From the early 1980s on, parties that were dubbed as “extremist”, “radical”, or “populist”, or right that had been located at the margins of the political systems suddenly proved highly successful at the polls in countries such as diverse as Austria, Belgium, Denmark, France, Italy, Norway, and Sweden. Their diversity not withstanding, it soon became clear that these parties had some important commonalities and should be grouped into a single-party family.
There is less agreement as to what motivates the voters of the extreme right. In many of the earlier accounts, the notion of a (pure) “protest vote” features prominently. The more recent literature, however, acknowledges that protest is often not un-ideological at all but clearly directed against immigration. Consequentially, the vast majority of comparative studies of the extreme right vote now adopt a theoretical framework that is based on the notion of a conflict between non-Western immigrants and the indigenous population over scarce resources (jobs, welfare benefits).
Given the importance that the issue of immigration has for the parties of the extreme right, it makes obvious sense to assume that the voters of the extreme right are primarily motivated by concerns about immigration. Due to data restrictions, however, there is surprisingly little empirical evidence to support this view.
While anti-immigrant sentiment and (to a lesser degree) notions of “pure protest” dominate the recent discussion, a third explanation holds that economic (neo-)liberalism is the key ingredient in the extreme right’s winning formula that mixes xenophobic statements with an attack on high taxation, the welfare state, and its bureaucracy. Such a program would appeal to working class and lower-middle class voters who feel that they do not benefit from “big government” but are likely to suffer from comparative disadvantages in a globalising labour market.
Thanks to the ESS, a large-scale, pan-European survey of social and political attitudes that is carried out every other year, these three accounts can be pitted against each other. Analyses of a subset of the ESS covering Austria, Belgium, Denmark, France, Italy, the Netherlands, and Norway show that protest does not have a statistically significant effect in most countries. Only in Belgium and the Netherlands is there a link between (dis)satisfaction and the extreme right vote. But even there, the difference in terms of the likelihood of an extreme right vote between those who are fairly dissatisfied and those who are fairly satisfied amounts to only about 2.5 percentage points. On balance, “pure protest” seems to play a very limited role.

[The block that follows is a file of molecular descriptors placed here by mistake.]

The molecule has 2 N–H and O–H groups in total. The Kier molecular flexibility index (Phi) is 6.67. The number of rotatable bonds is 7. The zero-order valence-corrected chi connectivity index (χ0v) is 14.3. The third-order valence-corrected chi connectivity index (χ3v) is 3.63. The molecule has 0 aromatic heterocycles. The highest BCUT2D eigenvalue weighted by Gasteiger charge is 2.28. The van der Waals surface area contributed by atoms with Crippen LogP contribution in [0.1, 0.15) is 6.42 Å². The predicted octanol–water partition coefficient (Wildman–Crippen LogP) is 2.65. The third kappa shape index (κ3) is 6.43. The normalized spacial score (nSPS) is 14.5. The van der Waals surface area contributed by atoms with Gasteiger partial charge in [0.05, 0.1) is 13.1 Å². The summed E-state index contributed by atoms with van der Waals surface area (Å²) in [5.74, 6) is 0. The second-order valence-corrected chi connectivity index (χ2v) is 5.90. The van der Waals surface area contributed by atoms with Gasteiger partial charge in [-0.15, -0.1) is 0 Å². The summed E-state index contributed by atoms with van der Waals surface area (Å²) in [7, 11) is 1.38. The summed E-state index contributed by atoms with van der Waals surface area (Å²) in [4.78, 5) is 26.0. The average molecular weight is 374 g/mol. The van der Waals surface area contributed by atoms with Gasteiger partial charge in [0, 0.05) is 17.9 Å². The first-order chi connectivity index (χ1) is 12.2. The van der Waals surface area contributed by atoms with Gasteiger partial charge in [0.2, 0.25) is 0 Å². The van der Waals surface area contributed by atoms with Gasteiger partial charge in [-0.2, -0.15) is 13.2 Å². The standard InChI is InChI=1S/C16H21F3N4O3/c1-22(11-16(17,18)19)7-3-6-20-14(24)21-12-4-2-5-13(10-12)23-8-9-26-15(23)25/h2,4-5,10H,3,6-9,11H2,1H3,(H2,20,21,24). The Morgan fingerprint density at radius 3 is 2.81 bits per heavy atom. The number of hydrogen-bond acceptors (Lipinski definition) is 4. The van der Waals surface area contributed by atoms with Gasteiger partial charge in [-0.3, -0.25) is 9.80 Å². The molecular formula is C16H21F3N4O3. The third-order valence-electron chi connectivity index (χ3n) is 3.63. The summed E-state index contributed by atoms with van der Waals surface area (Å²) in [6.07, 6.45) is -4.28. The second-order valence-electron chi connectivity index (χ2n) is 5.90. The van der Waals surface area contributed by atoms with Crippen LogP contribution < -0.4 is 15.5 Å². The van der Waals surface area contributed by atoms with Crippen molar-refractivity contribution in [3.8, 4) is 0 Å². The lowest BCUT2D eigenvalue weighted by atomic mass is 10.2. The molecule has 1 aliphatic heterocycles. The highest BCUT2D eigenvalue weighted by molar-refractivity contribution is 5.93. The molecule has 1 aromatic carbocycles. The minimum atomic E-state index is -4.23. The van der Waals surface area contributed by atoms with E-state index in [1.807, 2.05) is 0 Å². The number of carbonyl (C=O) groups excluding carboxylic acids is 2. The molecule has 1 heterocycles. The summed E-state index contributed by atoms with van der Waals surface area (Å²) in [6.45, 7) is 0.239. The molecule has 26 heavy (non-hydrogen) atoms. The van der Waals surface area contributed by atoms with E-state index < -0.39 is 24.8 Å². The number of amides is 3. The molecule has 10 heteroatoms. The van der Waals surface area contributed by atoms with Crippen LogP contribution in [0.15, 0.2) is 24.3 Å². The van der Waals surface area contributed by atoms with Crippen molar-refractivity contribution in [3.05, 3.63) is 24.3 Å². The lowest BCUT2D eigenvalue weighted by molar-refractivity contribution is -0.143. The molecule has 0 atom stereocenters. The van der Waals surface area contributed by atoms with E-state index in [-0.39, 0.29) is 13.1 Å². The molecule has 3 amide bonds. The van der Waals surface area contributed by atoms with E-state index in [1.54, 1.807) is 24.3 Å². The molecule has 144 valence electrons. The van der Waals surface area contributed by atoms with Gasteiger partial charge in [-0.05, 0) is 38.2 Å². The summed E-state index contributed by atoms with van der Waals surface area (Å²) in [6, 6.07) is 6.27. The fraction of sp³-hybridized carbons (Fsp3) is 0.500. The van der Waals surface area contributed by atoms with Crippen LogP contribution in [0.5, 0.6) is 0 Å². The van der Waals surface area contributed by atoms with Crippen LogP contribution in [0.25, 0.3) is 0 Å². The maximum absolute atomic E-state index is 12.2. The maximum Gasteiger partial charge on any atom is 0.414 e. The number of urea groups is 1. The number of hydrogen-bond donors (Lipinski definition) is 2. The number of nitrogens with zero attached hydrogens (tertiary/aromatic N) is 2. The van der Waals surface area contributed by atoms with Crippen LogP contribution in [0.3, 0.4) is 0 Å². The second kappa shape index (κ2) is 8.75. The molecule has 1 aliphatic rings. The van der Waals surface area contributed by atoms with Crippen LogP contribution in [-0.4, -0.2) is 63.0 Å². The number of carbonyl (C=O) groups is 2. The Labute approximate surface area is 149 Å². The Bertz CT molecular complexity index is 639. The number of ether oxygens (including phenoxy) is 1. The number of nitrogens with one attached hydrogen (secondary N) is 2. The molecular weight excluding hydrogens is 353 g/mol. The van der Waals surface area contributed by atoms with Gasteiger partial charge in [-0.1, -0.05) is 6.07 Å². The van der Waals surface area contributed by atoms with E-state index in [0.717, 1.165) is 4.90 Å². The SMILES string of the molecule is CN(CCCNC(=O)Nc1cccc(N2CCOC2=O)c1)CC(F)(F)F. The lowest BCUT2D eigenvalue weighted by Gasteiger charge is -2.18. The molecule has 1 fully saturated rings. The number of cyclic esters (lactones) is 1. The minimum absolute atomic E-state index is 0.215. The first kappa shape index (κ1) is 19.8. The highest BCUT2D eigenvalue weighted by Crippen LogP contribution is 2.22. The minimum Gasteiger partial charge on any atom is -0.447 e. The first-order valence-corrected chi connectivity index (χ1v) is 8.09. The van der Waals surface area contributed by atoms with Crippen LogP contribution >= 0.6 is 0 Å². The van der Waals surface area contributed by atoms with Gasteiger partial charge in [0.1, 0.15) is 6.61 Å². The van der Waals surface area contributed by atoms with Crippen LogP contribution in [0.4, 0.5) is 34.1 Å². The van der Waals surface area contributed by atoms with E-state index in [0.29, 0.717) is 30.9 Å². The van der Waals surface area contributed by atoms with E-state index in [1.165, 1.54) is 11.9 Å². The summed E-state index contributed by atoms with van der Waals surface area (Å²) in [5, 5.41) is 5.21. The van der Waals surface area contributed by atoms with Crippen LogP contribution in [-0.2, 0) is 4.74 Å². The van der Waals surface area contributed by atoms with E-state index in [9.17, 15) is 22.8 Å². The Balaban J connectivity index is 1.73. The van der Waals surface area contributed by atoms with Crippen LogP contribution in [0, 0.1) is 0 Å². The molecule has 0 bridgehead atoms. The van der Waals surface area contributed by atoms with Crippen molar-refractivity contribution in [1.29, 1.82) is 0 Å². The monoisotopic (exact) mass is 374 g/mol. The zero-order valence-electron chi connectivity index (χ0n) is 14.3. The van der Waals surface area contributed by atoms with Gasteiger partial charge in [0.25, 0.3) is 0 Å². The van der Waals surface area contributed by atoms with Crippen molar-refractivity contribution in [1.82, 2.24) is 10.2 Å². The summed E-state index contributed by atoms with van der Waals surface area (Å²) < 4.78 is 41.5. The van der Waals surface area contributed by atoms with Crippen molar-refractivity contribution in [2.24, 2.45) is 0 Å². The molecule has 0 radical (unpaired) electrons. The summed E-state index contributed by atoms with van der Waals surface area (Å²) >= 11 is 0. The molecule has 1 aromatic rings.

Similarly, economic liberalism is obviously not a key ingredient in the electoral winning formula for the Extreme Right: its effects are insignificant in all countries. Crucially, the effect is negative (though statistically insignificant) for the voters of the French Front National, whose founder Jean-Marie Le Pen provided the blueprint for many other parties of the extreme right and (briefly) embraced Reaganomics.
On the other hand, positive sentiment towards immigrants generally exerts a significant negative effect on the vote. Put differently, concerns about immigrants and immigration policies emerge as major motivation for the voters of the extreme right in six out of seven countries. The single exception is Italy, where the effect is not significantly different from zero. This specific finding sheds an interesting light on the Alleanza Nazionale (which merged with Forza Italia in 2009), whose supporters make up the vast majority of the Italian extreme-right voters in the data set; first, even the Alleanza’s neo-fascist predecessor party MSI displayed only very limited hostility to foreigners, and second, the party has moderated its profile so much in recent years that some scholars do not longer consider it as part of the Extreme Right. While one can obviously not judge a party by its voters, the results demonstrate that the Alleanza’s supporters were different in so far as they were apparently not particularly attracted by anti-immigrant rhetoric and policies. Rather, they seem to be motivated by their general left-right preferences and their identification with the party.
In all countries, ideology and party-identification also have strong and highly plausible effects on the extreme right vote. This provides additional evidence against the pure protest hypothesis. To summarise, the extreme right vote is driven by intense feelings of anti-immigrant sentiment in all countries but Italy. In line with theories of ethnic conflict, these feelings are particularly strong within those segments of the electorate that compete with immigrants for scarce resources (low-paid jobs and welfare benefits). While the effects of anti-immigrant sentiment are important, they are, however, moderated by general ideological preferences and party identification. Market-liberal preferences, on the other hand, are not correlated with support for these parties. This sets the Western European extreme right apart from its North American counterpart.
The full research paper can be found here.